Back in 2010 I participated in an ingenious study run by Dr. Christine Beckett of Concordia University and BRAMS lab in Montreal.  (Huge thanks to her, by the way, for letting me write a blog post about this – and even giving me an image to use!)

She had a computer tool that allowed musicians to create visual representations of phrases.  Working with groups of people with varying backgrounds (both musical and non-musical, both classical and traditional), the tool let participants create pictures that revealed how we heard the phrasing (important melodic structural bits) of Irish jigs.

The results from Dr. Beckett’s study suggested that the more experience a musician had in playing or even listening to traditional music, the more likely they were to categorize very short groups of notes as the important melodic structural bits (e.g., as “phrases” in their own right).

Since then I’ve thought a lot about how I hear music, and how that’s different depending on whether I’m listening to traditional or classical styles.

Classical music phrases are more like sentences to me.  I feel like I could diagram them with subjects and predicates.  Probably if I had studied Serious Music Theory in college I would be able to.

But for trad?  The idea of a “phrase” doesn’t really apply in the same way.   It’s not about overarching, long sentences but rather about little bits that fit together, like a puzzle.

I’m apparently not alone in this.  In Dr. Beckett’s study, the classical musicians created 4 large bubbles that corresponded to 8-bar phrases.  The traditional musicians divided the melodies up more, into little bits that created symmetrical images:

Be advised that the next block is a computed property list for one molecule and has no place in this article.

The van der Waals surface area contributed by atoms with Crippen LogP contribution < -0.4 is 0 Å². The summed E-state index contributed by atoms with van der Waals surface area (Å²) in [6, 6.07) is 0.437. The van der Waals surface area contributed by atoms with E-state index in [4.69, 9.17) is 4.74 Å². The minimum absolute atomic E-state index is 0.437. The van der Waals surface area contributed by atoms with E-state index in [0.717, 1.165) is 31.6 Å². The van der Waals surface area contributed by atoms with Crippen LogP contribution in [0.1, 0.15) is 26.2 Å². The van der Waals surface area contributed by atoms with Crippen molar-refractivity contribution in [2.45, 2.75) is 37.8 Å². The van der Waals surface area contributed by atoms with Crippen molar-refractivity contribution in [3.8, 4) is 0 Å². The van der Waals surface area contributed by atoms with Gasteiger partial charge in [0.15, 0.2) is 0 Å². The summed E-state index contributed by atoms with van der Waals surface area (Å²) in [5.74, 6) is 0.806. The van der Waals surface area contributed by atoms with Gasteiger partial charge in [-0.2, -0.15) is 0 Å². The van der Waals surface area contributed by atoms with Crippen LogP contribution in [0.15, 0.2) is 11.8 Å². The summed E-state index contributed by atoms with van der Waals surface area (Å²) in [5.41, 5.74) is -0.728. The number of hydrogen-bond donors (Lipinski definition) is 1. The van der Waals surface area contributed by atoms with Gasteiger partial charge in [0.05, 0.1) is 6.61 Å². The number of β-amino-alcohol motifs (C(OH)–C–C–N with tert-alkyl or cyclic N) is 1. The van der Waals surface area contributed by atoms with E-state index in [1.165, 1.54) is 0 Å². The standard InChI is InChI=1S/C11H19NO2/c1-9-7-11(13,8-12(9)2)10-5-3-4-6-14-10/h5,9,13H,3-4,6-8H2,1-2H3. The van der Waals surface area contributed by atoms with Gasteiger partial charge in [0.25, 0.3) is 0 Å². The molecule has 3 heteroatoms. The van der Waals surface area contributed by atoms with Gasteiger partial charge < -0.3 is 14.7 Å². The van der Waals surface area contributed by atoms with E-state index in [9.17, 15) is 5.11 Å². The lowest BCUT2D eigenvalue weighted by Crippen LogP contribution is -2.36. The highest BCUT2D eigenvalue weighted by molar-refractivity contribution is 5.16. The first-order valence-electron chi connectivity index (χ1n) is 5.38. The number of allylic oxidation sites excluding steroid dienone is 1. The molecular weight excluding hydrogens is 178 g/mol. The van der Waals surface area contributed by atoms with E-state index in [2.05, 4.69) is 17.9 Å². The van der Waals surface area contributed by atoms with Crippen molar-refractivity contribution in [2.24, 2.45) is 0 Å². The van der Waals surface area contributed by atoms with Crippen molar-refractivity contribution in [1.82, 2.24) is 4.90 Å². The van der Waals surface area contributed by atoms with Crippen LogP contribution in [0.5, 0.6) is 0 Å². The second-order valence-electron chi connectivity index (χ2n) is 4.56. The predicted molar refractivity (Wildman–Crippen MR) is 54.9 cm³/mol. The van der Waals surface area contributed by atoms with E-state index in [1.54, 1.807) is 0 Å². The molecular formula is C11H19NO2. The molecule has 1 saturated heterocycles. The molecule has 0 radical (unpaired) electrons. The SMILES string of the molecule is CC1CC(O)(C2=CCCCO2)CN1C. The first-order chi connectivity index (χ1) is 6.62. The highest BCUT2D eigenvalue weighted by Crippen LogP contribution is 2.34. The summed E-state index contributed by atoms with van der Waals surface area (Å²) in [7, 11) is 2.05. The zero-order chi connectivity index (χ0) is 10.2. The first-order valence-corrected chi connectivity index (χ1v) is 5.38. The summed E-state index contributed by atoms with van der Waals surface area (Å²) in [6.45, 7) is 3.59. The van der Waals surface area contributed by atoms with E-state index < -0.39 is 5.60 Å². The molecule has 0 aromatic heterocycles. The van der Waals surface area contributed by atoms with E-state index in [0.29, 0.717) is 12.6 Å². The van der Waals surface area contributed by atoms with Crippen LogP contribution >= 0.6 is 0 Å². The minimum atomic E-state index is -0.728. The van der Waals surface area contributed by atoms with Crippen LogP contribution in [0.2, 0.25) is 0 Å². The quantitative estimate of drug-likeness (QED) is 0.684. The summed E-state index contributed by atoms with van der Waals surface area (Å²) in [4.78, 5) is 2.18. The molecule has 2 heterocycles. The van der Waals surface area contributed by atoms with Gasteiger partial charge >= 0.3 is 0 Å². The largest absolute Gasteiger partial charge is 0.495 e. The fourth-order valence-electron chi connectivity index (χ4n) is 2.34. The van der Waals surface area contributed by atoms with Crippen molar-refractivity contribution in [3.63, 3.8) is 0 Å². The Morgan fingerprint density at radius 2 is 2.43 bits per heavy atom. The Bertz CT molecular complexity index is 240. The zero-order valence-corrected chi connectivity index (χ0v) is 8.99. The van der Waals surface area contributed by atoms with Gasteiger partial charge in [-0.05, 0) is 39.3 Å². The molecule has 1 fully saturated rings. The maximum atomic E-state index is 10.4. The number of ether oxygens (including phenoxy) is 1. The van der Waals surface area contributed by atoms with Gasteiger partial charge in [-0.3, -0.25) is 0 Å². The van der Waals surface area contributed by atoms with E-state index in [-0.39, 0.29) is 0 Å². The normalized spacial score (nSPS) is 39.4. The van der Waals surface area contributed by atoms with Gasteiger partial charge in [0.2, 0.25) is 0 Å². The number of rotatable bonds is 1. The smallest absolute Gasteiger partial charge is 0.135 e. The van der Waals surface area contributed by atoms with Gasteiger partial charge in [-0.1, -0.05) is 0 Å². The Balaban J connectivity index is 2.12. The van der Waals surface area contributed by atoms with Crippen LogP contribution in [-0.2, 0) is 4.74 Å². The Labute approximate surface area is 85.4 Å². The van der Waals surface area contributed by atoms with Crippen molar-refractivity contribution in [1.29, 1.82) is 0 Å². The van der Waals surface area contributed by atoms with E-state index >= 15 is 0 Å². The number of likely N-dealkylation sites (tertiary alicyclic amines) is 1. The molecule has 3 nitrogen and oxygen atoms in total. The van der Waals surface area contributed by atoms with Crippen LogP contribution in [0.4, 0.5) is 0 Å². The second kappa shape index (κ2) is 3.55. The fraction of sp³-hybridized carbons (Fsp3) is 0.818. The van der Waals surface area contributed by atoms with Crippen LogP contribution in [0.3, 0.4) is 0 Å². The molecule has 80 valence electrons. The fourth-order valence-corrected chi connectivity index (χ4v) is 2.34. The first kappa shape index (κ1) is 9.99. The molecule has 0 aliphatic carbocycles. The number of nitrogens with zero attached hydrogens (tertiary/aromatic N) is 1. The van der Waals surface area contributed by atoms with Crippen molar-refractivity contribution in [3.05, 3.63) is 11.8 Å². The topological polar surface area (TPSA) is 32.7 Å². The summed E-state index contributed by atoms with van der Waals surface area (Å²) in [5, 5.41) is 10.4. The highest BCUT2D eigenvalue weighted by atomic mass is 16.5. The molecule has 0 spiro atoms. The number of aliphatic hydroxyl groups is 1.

It seems we wanted Dr. Beckett to know that these little bits were important and distinct.  Intriguingly, once you could see it visually, you found that trad musicians heard patterns and symmetries underlying the music that, well, the classical folks didn’t hear.

So what does this mean for teaching?

Recently I gave one of my favorite tunes to a young student whose experience up to now has mostly been classical.  I gave her the dots printed out, and used colored markers to indicate the places I heard starts of phrases:


It gave her a way to practice in segments that, when she strung them together, increased the musicality of her phrasing.  In other words, introducing the tune to her this way helped her to immediately sound more “traditional” and less “classical.”

Even if you don’t play traditional music, this might be useful.  Interestingly, I realized hear early and baroque music the same way.  Once I opened up to Being Allowed to hear snippets and play accordingly (amazing how we need ‘permission’ to do things that work sometimes), I suddenly found that my baroque phrasing gained more nuance and variety.

There seems to be an internal geometry to things…